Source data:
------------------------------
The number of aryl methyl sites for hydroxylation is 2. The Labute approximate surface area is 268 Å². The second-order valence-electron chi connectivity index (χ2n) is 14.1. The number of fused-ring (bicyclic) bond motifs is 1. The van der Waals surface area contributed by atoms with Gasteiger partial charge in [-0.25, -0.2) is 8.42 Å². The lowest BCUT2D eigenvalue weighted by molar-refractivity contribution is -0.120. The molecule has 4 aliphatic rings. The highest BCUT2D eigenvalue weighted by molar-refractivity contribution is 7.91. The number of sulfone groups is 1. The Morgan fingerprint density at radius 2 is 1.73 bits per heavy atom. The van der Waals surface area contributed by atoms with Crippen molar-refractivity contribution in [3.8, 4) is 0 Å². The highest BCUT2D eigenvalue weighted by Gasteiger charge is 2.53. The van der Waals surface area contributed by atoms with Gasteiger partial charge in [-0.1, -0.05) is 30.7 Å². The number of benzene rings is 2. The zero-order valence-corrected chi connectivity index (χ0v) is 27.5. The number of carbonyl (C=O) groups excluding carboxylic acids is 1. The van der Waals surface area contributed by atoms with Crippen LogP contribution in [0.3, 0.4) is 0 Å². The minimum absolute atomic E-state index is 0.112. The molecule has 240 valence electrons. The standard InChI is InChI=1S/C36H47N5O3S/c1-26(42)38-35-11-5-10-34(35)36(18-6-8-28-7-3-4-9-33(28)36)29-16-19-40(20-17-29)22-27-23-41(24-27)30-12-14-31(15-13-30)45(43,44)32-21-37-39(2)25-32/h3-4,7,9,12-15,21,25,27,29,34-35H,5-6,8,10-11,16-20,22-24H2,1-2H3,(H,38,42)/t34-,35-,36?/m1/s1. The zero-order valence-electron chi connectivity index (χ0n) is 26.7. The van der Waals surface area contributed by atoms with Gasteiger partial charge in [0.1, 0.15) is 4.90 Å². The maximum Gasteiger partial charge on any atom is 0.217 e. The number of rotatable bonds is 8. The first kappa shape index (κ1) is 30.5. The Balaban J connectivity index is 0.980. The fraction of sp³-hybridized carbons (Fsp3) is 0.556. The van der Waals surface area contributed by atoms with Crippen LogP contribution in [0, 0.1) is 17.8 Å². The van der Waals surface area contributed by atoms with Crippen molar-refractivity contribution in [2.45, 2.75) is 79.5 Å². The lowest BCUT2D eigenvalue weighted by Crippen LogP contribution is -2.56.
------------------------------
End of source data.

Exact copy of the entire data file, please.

The number of aryl methyl sites for hydroxylation is 2. The Labute approximate surface area is 268 Å². The second-order valence-electron chi connectivity index (χ2n) is 14.1. The number of fused-ring (bicyclic) bond motifs is 1. The van der Waals surface area contributed by atoms with Gasteiger partial charge in [-0.25, -0.2) is 8.42 Å². The lowest BCUT2D eigenvalue weighted by molar-refractivity contribution is -0.120. The molecule has 4 aliphatic rings. The highest BCUT2D eigenvalue weighted by molar-refractivity contribution is 7.91. The number of sulfone groups is 1. The Morgan fingerprint density at radius 2 is 1.73 bits per heavy atom. The van der Waals surface area contributed by atoms with Crippen molar-refractivity contribution in [3.8, 4) is 0 Å². The highest BCUT2D eigenvalue weighted by Gasteiger charge is 2.53. The van der Waals surface area contributed by atoms with Gasteiger partial charge in [-0.1, -0.05) is 30.7 Å². The number of benzene rings is 2. The zero-order valence-corrected chi connectivity index (χ0v) is 27.5. The number of carbonyl (C=O) groups excluding carboxylic acids is 1. The van der Waals surface area contributed by atoms with Crippen LogP contribution in [0.3, 0.4) is 0 Å². The minimum absolute atomic E-state index is 0.112. The molecule has 240 valence electrons. The standard InChI is InChI=1S/C36H47N5O3S/c1-26(42)38-35-11-5-10-34(35)36(18-6-8-28-7-3-4-9-33(28)36)29-16-19-40(20-17-29)22-27-23-41(24-27)30-12-14-31(15-13-30)45(43,44)32-21-37-39(2)25-32/h3-4,7,9,12-15,21,25,27,29,34-35H,5-6,8,10-11,16-20,22-24H2,1-2H3,(H,38,42)/t34-,35-,36?/m1/s1. The zero-order valence-electron chi connectivity index (χ0n) is 26.7. The van der Waals surface area contributed by atoms with Gasteiger partial charge in [0.1, 0.15) is 4.90 Å². The maximum Gasteiger partial charge on any atom is 0.217 e. The number of rotatable bonds is 8. The first kappa shape index (κ1) is 30.5. The Balaban J connectivity index is 0.980. The fraction of sp³-hybridized carbons (Fsp3) is 0.556. The van der Waals surface area contributed by atoms with Crippen LogP contribution in [0, 0.1) is 17.8 Å². The van der Waals surface area contributed by atoms with Crippen molar-refractivity contribution in [2.45, 2.75) is 79.5 Å². The lowest BCUT2D eigenvalue weighted by Crippen LogP contribution is -2.56.